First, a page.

1. Act on colleagues' comments in your multi-source feedback (MSF) if they suggest you could enhance patient safety or quality of care. Discuss this later with your appraiser.
2. Audit a patient pathway or practice protocol. Are all team members adhering to the agreed pathway? Help those who are 'doing their own thing' to conform to practice policy.
3. Learn from a significant event audit. Include the whole team in finding out what went wrong and what might help prevent a recurrence. Once implemented, check that any changes made have worked.
4. Set up systems for the team to minimise the frequency and effects of mistakes.
5. Take the lead in your practice team or in a local group of professionals in relation to a clinical field or a particular aspect of GP work.
6. Make the most of continuity of care. Ask patients to come back for further review if you are uncertain about their care and/or refer them onto others in the team for a second opinion. Record such examples of teamwork in your portfolio.
7. Define your part in any clinical or organisational audit done at your practice. For example, audit the care you provided versus that of colleagues.
8. Describe how you and/or the team involve patients in planning and delivering services and how patients' feedback is considered and acted on.
9. Describe how the practice's patient participation group (set up one if no such group) is supported and briefed and how its voice is heard.
10. Demonstrate your support for patients' self care. Do you/the practice provide self-management plans - for example, information sheets for asthma patients? Reflect on how self care works out in real life.
11. Reflect on your latest patient survey and consider what changes you should make after discussing it with the practice team. Demonstrate your support for patients' self care: for example, with information leaflets in various languages or by auditing patient literature quality.
12. Discuss the results of your patient survey outside the practice team - with the patient participation group or your appraiser.Demonstrate your support for patients' self care: for example, by matching their preferred mode of communication - email, text, telephone consultations.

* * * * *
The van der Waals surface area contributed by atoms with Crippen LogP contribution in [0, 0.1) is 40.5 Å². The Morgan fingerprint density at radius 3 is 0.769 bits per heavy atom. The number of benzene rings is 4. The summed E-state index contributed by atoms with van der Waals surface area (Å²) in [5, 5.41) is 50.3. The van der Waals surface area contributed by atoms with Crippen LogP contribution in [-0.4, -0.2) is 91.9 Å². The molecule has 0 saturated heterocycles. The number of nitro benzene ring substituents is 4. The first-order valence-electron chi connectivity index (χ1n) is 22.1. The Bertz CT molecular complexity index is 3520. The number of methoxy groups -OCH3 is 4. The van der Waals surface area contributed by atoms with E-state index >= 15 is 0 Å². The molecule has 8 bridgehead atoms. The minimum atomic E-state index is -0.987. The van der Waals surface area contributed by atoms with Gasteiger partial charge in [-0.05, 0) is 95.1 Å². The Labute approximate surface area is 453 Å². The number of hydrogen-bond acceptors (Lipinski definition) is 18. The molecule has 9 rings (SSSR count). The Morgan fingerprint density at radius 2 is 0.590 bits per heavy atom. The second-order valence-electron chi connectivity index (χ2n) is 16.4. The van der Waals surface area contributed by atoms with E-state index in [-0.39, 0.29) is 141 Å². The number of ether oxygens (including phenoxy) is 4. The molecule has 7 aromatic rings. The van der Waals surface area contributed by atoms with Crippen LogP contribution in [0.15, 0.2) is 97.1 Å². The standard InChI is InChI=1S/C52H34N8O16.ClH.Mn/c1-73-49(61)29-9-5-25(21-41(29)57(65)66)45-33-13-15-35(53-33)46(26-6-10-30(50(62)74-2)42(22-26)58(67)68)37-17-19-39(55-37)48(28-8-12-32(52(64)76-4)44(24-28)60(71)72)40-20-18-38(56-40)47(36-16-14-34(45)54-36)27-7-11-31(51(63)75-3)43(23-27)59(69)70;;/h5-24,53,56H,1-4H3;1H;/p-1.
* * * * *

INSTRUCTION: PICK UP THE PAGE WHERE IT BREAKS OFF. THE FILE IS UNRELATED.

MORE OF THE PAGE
13. Audit whether outcomes are as good with patient self management as with doctor/nurse led care.
14. Audit whether you and others record the pat-ient's occupation as a norm. Do you take it into account in clinical management or dec-iding if a patient is fit to return to work, for example if their job involves lifting and they have a back problem?
15. Keep good, comprehensive medical records: include warnings to patients about potential side-effects and action to take.
16. Capture all remarks, good and bad, from patients (from the receptionist log, suggestion box or website comments, say); and feed back to all the team and to GP locums.
17. Keep asking questions. Find out what you need to know from your primary care organisation (PCO), practice manager, the BMA, allied health professionals, and so on.
18. Put time, effort and resources into building and sustaining your team. Plan for an effective skill mix with training needs assessments, protected time for learning, recognition of enhanced skills and contributions to the team.
19. Ensure all team members know their role in any emergency, for eample, if a patient is unconscious or fitting, or is a threat to security. Log team protocols, training and any significant events.
20. Get data about your and your practice's performance from your PCO. Look at whether you are at an extreme of the range for, say, referrals and prescribing and make changes as appropriate. Log all this in your portfolio.
- Professor Chambers is honorary professor at Staffordshire University and a GP in Stoke-on-Trent